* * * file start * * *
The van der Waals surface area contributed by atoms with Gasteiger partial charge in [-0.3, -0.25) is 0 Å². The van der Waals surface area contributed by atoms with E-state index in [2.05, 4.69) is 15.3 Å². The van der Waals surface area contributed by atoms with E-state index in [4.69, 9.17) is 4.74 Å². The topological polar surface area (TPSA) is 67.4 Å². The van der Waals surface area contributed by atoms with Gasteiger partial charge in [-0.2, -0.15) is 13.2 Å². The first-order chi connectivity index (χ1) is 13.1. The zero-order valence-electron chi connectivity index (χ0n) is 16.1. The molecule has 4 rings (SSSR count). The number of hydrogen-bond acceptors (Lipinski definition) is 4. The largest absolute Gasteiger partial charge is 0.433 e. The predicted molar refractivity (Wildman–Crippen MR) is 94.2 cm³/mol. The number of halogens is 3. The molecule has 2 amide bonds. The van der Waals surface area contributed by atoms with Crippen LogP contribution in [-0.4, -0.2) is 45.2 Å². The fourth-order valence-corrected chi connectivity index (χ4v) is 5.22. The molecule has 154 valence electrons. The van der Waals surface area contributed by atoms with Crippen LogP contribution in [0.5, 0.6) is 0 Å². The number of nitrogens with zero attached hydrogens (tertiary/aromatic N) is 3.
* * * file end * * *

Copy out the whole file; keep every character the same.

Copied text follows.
The van der Waals surface area contributed by atoms with Gasteiger partial charge in [-0.3, -0.25) is 0 Å². The van der Waals surface area contributed by atoms with E-state index in [2.05, 4.69) is 15.3 Å². The van der Waals surface area contributed by atoms with E-state index in [4.69, 9.17) is 4.74 Å². The topological polar surface area (TPSA) is 67.4 Å². The van der Waals surface area contributed by atoms with Gasteiger partial charge in [-0.2, -0.15) is 13.2 Å². The first-order chi connectivity index (χ1) is 13.1. The zero-order valence-electron chi connectivity index (χ0n) is 16.1. The molecule has 4 rings (SSSR count). The number of hydrogen-bond acceptors (Lipinski definition) is 4. The largest absolute Gasteiger partial charge is 0.433 e. The predicted molar refractivity (Wildman–Crippen MR) is 94.2 cm³/mol. The number of halogens is 3. The molecule has 2 amide bonds. The van der Waals surface area contributed by atoms with Crippen LogP contribution in [-0.4, -0.2) is 45.2 Å². The fourth-order valence-corrected chi connectivity index (χ4v) is 5.22. The molecule has 154 valence electrons. The van der Waals surface area contributed by atoms with Crippen LogP contribution in [0.5, 0.6) is 0 Å². The number of nitrogens with zero attached hydrogens (tertiary/aromatic N) is 3.